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Subject:
From:
Ron Perkins <[log in to unmask]>
Reply To:
Ron Perkins <[log in to unmask]>
Date:
Thu, 14 Jan 2010 09:33:14 -0500
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Tim, great article in the New Yorker....

I have two stories that I won't go into details on regarding how my wife was stuck in the hospital after an operation for 9 days...the post op was much worse than the condition she went in for--each day getting worse simply because there was no coordination among the nursing staff regarding pain medication and food intake.  Simple stuff...she suffered needlessly.

My father in law recently died with a heart condition moving from ICU in one hospital to Cardiac Care in another state, to Hospice Care in 12 days.  It happened was over the holidays and there was lots of staff confusion, misinformed people without a clear set of recommendations as to where he would be 'better off'.   One worker simply didn't contact one of the hospice facilities on the list--when we got the list and contacted them ourselves, we found out that there was in fact a bed available at that location.  The bottom line was he probably should have been in hospice care after initial diagnosis and first attempts at surgery after only about 5 days.  The details were missed.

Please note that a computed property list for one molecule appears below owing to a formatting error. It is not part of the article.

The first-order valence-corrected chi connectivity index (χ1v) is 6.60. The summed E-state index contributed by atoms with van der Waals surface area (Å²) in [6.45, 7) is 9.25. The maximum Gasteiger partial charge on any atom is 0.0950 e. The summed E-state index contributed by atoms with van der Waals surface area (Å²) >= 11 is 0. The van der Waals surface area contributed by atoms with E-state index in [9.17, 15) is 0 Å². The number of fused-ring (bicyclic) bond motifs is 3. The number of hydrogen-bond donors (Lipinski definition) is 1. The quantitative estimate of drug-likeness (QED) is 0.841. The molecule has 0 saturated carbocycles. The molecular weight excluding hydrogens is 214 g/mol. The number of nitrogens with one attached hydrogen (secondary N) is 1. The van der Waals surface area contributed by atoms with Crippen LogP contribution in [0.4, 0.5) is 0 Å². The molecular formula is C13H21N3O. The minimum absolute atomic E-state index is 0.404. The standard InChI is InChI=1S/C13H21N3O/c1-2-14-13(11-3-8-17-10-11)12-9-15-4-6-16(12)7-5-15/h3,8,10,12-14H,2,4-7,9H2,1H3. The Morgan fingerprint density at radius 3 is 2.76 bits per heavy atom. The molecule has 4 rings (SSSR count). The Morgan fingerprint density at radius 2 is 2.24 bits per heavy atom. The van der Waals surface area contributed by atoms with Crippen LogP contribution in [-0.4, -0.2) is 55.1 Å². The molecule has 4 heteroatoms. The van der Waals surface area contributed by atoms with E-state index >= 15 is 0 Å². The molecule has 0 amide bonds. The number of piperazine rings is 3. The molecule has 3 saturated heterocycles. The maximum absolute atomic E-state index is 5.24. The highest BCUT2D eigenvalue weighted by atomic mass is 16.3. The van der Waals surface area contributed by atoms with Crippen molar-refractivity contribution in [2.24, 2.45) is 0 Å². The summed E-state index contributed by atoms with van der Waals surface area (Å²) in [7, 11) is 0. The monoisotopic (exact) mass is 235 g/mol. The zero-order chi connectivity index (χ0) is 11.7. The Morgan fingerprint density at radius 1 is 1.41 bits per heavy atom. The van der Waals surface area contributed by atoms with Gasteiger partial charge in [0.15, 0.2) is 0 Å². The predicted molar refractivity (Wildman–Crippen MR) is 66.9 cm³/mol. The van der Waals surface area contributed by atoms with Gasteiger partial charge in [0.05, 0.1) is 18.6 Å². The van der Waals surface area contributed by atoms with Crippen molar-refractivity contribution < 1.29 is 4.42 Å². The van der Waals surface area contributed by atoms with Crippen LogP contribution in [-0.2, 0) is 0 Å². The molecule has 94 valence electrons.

It seems to me, as a person outside the health care system, that simply more coordination, communication among staff and a better reward system aimed at patient focus would make all the difference.  It doesn't seem like the processes have been designed with anything like that in mind, but have simply evolved over time and are dealt with ad hoc.  Maybe I'm naive about the complexity of health care situations.  I've seen this sort of thing in computer system design for decades, but health care should be more important.

Ron


Read more: http://www.newyorker.com/reporting/2009/06/01/090601fa_fact_gawande?currentPage=6#ixzz0cb1DwkmA
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Ron Perkins
Principal, Design Perspectives
Web Design and Usability
www.DesignPerspectives.com	

978-465-6083	Office

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